My state, along with many other states, is in the midst of a new civil rights war. State Senator Lynn Luker, a Mormon from Meridian, has proposed legislation that would allow people to deny services to other people on the basis of their religious beliefs. As Magic Valley Times reporter Kimberlee Kruesi reported:
Under the bill, doctors could deny providing medical treatment to gay people or even unmarried mothers and not lose their medical license. The same would be allowed for teachers to deny educating one of their students if they were gay.
Meanwhile, the LDS church has joined other religious organizations in actively fighting against the legalization of gay marriage in Utah, claiming that it is not bigotry but concern for children’s welfare that drives their opposition as well as a defense of so-called "traditional marriage" between a man and a woman as the only type of marriage sanctioned by God. I’m sorry, but the whole “It’s not me; it’s my God who is a bigot” statement just isn’t going to cut it as an argument against fairness, decency, and dare I say it, love.
The God I believe in is all about love. And love—transformational, all consuming, non-judging—is not present in Senator Luker’s bill. In all fairness to my LDS friends, many of them disagree with Senator Luker’s hateful stance and support former Idaho State Senator Nicole LeFavour’s brave crusade to add the words—see Joanna Brooks’s Ask Mormon Girl, or pretty much the whole gang at Feminist Mormon Housewives.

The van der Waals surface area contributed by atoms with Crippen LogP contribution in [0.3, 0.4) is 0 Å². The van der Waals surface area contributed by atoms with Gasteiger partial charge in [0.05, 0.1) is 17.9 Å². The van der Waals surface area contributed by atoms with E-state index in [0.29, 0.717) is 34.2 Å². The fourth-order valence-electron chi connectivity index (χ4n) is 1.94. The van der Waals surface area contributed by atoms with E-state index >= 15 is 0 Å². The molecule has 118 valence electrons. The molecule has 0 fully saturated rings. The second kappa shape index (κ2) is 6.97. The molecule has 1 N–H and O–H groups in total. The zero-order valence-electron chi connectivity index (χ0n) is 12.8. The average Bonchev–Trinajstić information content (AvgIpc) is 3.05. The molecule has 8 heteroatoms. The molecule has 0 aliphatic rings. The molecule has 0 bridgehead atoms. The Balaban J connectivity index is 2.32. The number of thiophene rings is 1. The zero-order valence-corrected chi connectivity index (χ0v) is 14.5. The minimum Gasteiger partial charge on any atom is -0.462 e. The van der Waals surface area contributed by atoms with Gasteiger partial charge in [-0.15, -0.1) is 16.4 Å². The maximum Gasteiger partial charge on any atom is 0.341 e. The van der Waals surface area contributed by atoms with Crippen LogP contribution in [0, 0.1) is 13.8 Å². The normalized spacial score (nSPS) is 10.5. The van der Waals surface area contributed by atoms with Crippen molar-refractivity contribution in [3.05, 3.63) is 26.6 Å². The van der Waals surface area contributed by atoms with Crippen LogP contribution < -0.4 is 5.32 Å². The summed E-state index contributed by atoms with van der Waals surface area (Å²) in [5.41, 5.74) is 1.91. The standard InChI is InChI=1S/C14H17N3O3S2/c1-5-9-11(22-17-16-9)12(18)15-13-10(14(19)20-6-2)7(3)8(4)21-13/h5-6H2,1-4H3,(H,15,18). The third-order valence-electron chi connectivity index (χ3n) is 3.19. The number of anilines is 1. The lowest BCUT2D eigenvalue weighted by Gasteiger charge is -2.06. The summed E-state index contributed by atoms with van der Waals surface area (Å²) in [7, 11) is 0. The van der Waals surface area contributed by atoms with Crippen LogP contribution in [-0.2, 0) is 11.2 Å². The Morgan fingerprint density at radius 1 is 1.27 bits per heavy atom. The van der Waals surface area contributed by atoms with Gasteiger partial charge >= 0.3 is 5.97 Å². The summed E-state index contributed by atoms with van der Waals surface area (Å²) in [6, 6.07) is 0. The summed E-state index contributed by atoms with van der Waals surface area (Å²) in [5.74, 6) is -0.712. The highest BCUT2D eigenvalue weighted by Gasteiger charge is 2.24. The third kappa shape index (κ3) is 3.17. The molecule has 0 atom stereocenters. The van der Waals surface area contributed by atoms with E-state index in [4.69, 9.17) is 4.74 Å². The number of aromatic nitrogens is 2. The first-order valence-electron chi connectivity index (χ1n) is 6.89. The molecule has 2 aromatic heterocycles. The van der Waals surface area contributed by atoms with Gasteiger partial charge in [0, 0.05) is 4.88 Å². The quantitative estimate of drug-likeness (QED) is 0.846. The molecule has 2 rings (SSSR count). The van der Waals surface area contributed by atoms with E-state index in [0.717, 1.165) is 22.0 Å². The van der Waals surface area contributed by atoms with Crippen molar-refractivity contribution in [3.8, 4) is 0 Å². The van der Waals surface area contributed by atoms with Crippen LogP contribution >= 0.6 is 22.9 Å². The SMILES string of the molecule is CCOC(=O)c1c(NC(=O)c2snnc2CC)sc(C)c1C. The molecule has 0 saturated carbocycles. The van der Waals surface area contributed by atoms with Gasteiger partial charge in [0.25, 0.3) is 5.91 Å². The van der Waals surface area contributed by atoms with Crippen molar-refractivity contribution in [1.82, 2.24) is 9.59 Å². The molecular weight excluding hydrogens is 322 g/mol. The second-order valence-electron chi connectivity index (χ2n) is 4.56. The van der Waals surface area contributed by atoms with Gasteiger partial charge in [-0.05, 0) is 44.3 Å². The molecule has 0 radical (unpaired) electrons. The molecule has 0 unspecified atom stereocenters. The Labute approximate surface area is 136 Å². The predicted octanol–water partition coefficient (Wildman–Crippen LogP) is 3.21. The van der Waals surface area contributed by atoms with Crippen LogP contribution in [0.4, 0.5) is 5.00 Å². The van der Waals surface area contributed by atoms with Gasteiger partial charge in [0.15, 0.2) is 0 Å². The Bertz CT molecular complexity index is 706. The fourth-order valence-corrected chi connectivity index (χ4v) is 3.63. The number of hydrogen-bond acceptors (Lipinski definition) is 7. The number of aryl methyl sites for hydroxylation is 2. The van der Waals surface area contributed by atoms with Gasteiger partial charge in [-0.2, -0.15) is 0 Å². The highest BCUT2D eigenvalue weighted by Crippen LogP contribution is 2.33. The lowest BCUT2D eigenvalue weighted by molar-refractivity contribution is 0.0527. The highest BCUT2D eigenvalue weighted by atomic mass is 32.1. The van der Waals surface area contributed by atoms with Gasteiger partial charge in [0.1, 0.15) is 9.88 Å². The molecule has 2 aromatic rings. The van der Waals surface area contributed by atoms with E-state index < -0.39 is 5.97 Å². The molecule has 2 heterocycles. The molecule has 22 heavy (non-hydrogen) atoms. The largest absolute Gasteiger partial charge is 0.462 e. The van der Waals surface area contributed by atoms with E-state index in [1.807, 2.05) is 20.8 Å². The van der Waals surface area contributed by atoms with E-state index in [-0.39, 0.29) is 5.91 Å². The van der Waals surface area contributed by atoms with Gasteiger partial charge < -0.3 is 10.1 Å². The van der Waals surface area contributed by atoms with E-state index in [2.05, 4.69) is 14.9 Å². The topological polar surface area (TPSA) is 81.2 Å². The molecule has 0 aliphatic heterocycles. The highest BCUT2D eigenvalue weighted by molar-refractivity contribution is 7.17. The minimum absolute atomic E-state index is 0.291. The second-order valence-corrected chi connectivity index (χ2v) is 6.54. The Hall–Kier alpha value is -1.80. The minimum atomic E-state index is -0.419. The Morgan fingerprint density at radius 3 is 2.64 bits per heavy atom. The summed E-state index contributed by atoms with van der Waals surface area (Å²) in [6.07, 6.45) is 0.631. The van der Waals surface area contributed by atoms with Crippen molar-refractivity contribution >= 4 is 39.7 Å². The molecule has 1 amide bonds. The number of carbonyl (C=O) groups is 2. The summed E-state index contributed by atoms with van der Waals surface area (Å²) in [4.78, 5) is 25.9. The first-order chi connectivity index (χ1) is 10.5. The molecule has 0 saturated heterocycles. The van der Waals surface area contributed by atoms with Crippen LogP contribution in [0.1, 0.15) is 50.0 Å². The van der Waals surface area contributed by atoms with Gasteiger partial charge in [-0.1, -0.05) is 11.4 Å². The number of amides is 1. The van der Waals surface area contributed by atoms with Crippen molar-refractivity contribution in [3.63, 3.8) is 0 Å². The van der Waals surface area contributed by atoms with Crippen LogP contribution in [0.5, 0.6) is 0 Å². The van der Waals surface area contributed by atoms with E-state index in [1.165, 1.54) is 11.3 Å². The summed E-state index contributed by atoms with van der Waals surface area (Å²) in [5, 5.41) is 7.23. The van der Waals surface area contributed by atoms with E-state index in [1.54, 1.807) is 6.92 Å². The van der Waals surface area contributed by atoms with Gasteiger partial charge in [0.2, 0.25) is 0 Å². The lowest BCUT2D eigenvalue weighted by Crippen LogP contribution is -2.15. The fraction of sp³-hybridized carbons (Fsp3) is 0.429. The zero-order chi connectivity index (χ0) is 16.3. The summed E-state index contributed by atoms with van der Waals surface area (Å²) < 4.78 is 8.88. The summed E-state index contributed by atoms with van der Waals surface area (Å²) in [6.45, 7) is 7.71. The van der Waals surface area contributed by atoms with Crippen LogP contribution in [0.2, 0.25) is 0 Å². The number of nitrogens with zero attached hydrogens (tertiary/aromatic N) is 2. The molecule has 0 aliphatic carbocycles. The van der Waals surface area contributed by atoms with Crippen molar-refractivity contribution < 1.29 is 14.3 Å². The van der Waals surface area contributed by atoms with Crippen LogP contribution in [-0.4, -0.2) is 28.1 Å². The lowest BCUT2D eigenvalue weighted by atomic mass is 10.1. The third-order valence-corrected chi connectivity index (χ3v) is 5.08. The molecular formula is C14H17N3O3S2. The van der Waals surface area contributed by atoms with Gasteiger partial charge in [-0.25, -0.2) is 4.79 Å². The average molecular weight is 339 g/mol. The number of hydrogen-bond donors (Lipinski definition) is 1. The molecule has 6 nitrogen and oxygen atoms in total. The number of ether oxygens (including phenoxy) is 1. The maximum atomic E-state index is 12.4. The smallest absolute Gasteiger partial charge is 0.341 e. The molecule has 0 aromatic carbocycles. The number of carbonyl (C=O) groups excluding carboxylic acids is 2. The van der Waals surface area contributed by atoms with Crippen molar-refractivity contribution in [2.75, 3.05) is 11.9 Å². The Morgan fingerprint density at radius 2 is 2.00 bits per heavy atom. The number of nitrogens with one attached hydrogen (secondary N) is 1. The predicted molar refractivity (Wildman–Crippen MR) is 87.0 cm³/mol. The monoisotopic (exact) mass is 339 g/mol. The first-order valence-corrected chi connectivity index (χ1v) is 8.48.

But this isn’t just a religious or civil rights debate to me. Respecting and protecting people on the basis of sexual orientation and gender identity is a mental health issue. Our children are dying. Suicide is the third leading cause of death for children and young adults ages 10-24. A disproportionate number of these young people are LGBTQ.
Our refusal to love and accept our children for who they are is leading to their deaths, as In theParlor blogger and youth pastor Tyler Smither noted:
"We are now faced with the reality that there are lives at stake. So whatever you believe about homosexuality, keep it to yourself. Instead, try telling a gay kid that you love him and you don’t want him to die."
What kind of God would want a young person to take his or her own life because of persecution and rejection? Not the God who said, “Love thy neighbor as thyself.”
Another Christian, Archbishop Diarmuid Martin of Dublin put it bluntly: ““Anybody who doesn’t show love towards gay and lesbian people is insulting God. They are not just homophobic if they do that–they are actually Godophobic because God loves every one of those people.”
When I was a Mormon (a phrase that increasingly feels like “once upon a time” to me), our Sunday School teachers told us that we already knew who would win the great war between good and evil. I can now extrapolate that lesson to this current fight to deny our friends and neighbors, our brothers and sisters, equal protection under the law. We already know how this fight will end; and fortunately, Senator Luker and his supporters are on the wrong side of history.
But I want to make history today. I never want any young person to feel like my friend Katie did, afraid to lose a friendship or a job or even her life, simply because of whom she loves. Add the words, Idaho! And let there be love now, for all of us.